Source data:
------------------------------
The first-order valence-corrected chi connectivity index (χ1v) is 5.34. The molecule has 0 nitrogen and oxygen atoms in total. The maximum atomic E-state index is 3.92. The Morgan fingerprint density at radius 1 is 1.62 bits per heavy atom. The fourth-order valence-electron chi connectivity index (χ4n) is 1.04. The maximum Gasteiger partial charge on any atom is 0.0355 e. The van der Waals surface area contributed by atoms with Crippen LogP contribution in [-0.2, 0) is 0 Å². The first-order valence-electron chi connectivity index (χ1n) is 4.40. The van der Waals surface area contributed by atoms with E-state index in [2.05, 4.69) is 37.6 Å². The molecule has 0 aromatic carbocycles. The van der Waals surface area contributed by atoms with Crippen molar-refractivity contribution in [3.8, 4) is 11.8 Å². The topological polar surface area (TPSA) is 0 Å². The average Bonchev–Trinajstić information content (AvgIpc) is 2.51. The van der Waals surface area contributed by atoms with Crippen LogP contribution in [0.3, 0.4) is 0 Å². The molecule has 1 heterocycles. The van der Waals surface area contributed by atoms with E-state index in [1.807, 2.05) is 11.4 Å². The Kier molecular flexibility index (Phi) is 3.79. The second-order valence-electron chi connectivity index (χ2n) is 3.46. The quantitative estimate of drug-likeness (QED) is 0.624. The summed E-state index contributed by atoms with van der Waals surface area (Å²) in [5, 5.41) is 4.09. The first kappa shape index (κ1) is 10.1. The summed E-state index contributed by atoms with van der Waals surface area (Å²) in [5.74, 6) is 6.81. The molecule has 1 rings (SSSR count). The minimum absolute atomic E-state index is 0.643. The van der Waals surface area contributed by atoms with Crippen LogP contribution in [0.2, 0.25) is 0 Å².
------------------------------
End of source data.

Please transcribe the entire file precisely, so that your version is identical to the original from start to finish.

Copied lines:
The first-order valence-corrected chi connectivity index (χ1v) is 5.34. The molecule has 0 nitrogen and oxygen atoms in total. The maximum atomic E-state index is 3.92. The Morgan fingerprint density at radius 1 is 1.62 bits per heavy atom. The fourth-order valence-electron chi connectivity index (χ4n) is 1.04. The maximum Gasteiger partial charge on any atom is 0.0355 e. The van der Waals surface area contributed by atoms with Crippen LogP contribution in [-0.2, 0) is 0 Å². The first-order valence-electron chi connectivity index (χ1n) is 4.40. The van der Waals surface area contributed by atoms with E-state index in [2.05, 4.69) is 37.6 Å². The molecule has 0 aromatic carbocycles. The van der Waals surface area contributed by atoms with Crippen molar-refractivity contribution in [3.8, 4) is 11.8 Å². The topological polar surface area (TPSA) is 0 Å². The average Bonchev–Trinajstić information content (AvgIpc) is 2.51. The van der Waals surface area contributed by atoms with Crippen LogP contribution in [0.3, 0.4) is 0 Å². The molecule has 1 heterocycles. The van der Waals surface area contributed by atoms with E-state index in [1.807, 2.05) is 11.4 Å². The Kier molecular flexibility index (Phi) is 3.79. The second-order valence-electron chi connectivity index (χ2n) is 3.46. The quantitative estimate of drug-likeness (QED) is 0.624. The summed E-state index contributed by atoms with van der Waals surface area (Å²) in [5, 5.41) is 4.09. The first kappa shape index (κ1) is 10.1. The summed E-state index contributed by atoms with van der Waals surface area (Å²) in [5.74, 6) is 6.81. The molecule has 1 rings (SSSR count). The minimum absolute atomic E-state index is 0.643. The van der Waals surface area contributed by atoms with Crippen LogP contribution in [0.2, 0.25) is 0 Å².